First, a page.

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Spending On Democratic Congressional Primary In Maryland Breaks Records


In this country, 2016 is developing into really interesting political year, entirely aside from the presidential race. Consider a congressional district in Maryland where there is an open seat. It is a deep blue district, which means the game is to win today's Democratic primary. It's become the most expensive House primary in America. Here's Patrick Madden of our member station, WAMU.

PATRICK MADDEN, BYLINE: For many who call Montgomery County, Maryland home, politics is more than a hobby. It's a livelihood.

KATHLEEN MATTHEWS: This is a unique congressional district. It's in the shadow of the capital.

MADDEN: Kathleen Matthews is a former TV anchor and Marriott executive and one of the frontrunners in this race.

MATTHEWS: It also has more people with advanced degrees than any other congressional district in the country, I'm told.

MADDEN: So when the local congressman decided to run for Senate, a whole gaggle of well-known and well-funded candidates jumped into the race. The fight to win the Democratic nomination here has quickly become the most expensive House race in the country, approaching $20 million.

All that spending comes even as the candidates in this liberal district all denounce the influence of money in politics. Most of the money comes from this guy.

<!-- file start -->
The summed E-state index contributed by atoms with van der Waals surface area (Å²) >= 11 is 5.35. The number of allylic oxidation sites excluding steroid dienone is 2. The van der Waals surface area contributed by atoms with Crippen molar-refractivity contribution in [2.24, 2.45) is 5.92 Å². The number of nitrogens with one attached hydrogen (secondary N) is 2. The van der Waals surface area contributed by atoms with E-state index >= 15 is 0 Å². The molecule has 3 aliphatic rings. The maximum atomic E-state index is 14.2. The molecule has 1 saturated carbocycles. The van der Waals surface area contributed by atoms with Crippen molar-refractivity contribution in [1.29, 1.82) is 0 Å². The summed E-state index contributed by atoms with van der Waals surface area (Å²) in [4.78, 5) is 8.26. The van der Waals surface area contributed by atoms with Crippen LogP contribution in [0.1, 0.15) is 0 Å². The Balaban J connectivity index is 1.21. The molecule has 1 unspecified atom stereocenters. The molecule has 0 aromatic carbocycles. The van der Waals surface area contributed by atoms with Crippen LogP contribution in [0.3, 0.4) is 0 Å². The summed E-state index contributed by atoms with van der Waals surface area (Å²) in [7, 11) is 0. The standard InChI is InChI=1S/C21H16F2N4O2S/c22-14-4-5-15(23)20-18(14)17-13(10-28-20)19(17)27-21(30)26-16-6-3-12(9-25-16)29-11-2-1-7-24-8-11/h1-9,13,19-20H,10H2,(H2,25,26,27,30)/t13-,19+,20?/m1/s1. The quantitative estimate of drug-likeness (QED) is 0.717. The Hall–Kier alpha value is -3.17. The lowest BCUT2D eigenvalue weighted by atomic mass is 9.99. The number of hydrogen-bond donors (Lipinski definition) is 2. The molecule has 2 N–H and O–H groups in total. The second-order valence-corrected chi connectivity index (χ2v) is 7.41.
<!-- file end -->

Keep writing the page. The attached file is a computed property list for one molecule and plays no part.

DAVID TRONE: Politicians talk about creating jobs. But I've actually done it.

MADDEN: David Trone is a wealthy businessman who has put at least $12 million of his own money into the race. Like another famous wealthy candidate, Donald Trump, Trone says his fortune lets him stay independent of campaign donors.

TRONE: The fact that I'm spending my own money, that's a testament that I want to make a difference. I want to make something change.

MADDEN: The race had been shaping up as a two-way battle between former television anchor Kathleen Matthews and state Senator Jamie Raskin, says Jonathan Shurberg. He writes the Maryland Scramble blog and is one of the most plugged-in analysts of Maryland Democratic politics. That is, Shurberg says, until Trone stepped into the race at the last minute.

JONATHAN SHURBERG: Whatever movie script people were playing out, he's like Godzilla. He's come in from a different movie and is just stomping on all the scenery.

MADDEN: And if you've been anywhere near a TV in the very expensive Washington, D.C. media market, you can't avoid Trone's ads.

SHURBERG: My joke has been sort of, you know, you can run but you can't hide.

MADDEN: Trone's opponents have tried to make an issue of his spending. Kathleen Matthews accused Trone, who made his fortune building a chain of beer and wine stores, of using his money to buy a seat in Congress, quote, "as if it's a fine wine."

But Trone's big spending has forced others to catch up. Matthews later loaned her campaign half a million dollars to keep pace. Even Trone admits that campaign spending from everyone has gotten out of hand.

TRONE: It's absolutely too much money. We need public financing of campaigns.

MADDEN: Trone defended himself with an open letter to voters that criticized his opponents and the media for focusing on his spending. To get the message out, he bought a pricey full-page ad in The Washington Post. For NPR News, I'm Patrick Madden. Transcript provided by NPR, Copyright NPR.